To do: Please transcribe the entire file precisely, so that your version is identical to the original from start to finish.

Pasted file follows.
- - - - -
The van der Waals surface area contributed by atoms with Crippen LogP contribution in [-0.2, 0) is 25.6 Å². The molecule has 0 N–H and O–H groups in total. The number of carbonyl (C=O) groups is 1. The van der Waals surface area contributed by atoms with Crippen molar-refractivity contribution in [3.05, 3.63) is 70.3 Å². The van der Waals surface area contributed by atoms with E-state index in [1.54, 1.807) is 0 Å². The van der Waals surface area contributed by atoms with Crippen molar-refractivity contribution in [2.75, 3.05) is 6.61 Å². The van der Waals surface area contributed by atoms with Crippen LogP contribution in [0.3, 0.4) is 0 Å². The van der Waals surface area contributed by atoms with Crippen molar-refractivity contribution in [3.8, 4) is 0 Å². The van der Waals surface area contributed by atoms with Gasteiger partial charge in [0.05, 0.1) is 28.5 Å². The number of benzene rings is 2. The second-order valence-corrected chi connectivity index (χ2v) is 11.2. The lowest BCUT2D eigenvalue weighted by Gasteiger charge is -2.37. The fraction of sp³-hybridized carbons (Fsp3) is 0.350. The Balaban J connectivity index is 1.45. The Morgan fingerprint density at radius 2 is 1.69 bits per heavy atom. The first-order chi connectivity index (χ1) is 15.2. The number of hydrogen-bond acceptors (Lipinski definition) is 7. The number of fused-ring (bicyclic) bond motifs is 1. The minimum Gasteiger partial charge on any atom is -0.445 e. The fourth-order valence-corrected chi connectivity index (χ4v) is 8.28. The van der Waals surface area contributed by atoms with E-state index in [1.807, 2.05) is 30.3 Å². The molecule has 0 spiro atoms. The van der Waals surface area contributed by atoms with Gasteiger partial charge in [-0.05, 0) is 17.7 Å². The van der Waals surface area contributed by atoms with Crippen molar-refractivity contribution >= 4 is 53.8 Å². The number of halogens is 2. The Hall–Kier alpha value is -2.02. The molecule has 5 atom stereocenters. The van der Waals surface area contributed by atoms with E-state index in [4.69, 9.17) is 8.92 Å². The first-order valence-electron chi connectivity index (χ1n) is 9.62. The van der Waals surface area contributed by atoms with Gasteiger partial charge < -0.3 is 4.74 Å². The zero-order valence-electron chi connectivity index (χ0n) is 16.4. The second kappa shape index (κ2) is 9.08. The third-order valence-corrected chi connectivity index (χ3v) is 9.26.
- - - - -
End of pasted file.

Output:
The van der Waals surface area contributed by atoms with Crippen LogP contribution in [-0.2, 0) is 25.6 Å². The molecule has 0 N–H and O–H groups in total. The number of carbonyl (C=O) groups is 1. The van der Waals surface area contributed by atoms with Crippen molar-refractivity contribution in [3.05, 3.63) is 70.3 Å². The van der Waals surface area contributed by atoms with E-state index in [1.54, 1.807) is 0 Å². The van der Waals surface area contributed by atoms with Crippen molar-refractivity contribution in [2.75, 3.05) is 6.61 Å². The van der Waals surface area contributed by atoms with Crippen LogP contribution in [0.3, 0.4) is 0 Å². The van der Waals surface area contributed by atoms with Crippen molar-refractivity contribution in [3.8, 4) is 0 Å². The van der Waals surface area contributed by atoms with Gasteiger partial charge in [0.05, 0.1) is 28.5 Å². The number of benzene rings is 2. The second-order valence-corrected chi connectivity index (χ2v) is 11.2. The lowest BCUT2D eigenvalue weighted by Gasteiger charge is -2.37. The fraction of sp³-hybridized carbons (Fsp3) is 0.350. The Balaban J connectivity index is 1.45. The Morgan fingerprint density at radius 2 is 1.69 bits per heavy atom. The first-order chi connectivity index (χ1) is 15.2. The number of hydrogen-bond acceptors (Lipinski definition) is 7. The number of fused-ring (bicyclic) bond motifs is 1. The minimum Gasteiger partial charge on any atom is -0.445 e. The fourth-order valence-corrected chi connectivity index (χ4v) is 8.28. The van der Waals surface area contributed by atoms with E-state index in [1.807, 2.05) is 30.3 Å². The molecule has 0 spiro atoms. The van der Waals surface area contributed by atoms with Gasteiger partial charge in [-0.05, 0) is 17.7 Å². The van der Waals surface area contributed by atoms with Crippen molar-refractivity contribution >= 4 is 53.8 Å². The number of halogens is 2. The Hall–Kier alpha value is -2.02. The molecule has 5 atom stereocenters. The van der Waals surface area contributed by atoms with E-state index in [4.69, 9.17) is 8.92 Å². The first-order valence-electron chi connectivity index (χ1n) is 9.62. The van der Waals surface area contributed by atoms with Gasteiger partial charge < -0.3 is 4.74 Å². The zero-order valence-electron chi connectivity index (χ0n) is 16.4. The second kappa shape index (κ2) is 9.08. The third-order valence-corrected chi connectivity index (χ3v) is 9.26.